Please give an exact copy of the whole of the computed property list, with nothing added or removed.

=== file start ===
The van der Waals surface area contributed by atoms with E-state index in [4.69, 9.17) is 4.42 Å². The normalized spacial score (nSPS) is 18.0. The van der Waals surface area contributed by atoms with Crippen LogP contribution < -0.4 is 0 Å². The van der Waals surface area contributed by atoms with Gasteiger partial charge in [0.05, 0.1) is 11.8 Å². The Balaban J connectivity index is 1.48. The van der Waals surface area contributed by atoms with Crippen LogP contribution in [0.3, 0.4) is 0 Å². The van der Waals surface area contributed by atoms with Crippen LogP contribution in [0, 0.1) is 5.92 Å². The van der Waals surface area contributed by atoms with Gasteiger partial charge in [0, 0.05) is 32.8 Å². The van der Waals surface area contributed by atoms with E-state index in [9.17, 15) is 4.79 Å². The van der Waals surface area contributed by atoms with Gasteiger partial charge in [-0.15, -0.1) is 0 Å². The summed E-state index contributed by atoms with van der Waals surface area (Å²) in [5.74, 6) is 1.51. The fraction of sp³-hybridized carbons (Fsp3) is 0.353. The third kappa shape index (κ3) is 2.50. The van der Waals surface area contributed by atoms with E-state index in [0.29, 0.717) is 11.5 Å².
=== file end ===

The van der Waals surface area contributed by atoms with E-state index in [4.69, 9.17) is 4.42 Å². The normalized spacial score (nSPS) is 18.0. The van der Waals surface area contributed by atoms with Crippen LogP contribution < -0.4 is 0 Å². The van der Waals surface area contributed by atoms with Gasteiger partial charge in [0.05, 0.1) is 11.8 Å². The Balaban J connectivity index is 1.48. The van der Waals surface area contributed by atoms with Crippen LogP contribution in [0.3, 0.4) is 0 Å². The van der Waals surface area contributed by atoms with Crippen LogP contribution in [0, 0.1) is 5.92 Å². The van der Waals surface area contributed by atoms with Gasteiger partial charge in [0, 0.05) is 32.8 Å². The van der Waals surface area contributed by atoms with E-state index in [9.17, 15) is 4.79 Å². The van der Waals surface area contributed by atoms with Gasteiger partial charge in [-0.15, -0.1) is 0 Å². The summed E-state index contributed by atoms with van der Waals surface area (Å²) in [5.74, 6) is 1.51. The fraction of sp³-hybridized carbons (Fsp3) is 0.353. The third kappa shape index (κ3) is 2.50. The van der Waals surface area contributed by atoms with E-state index in [0.29, 0.717) is 11.5 Å².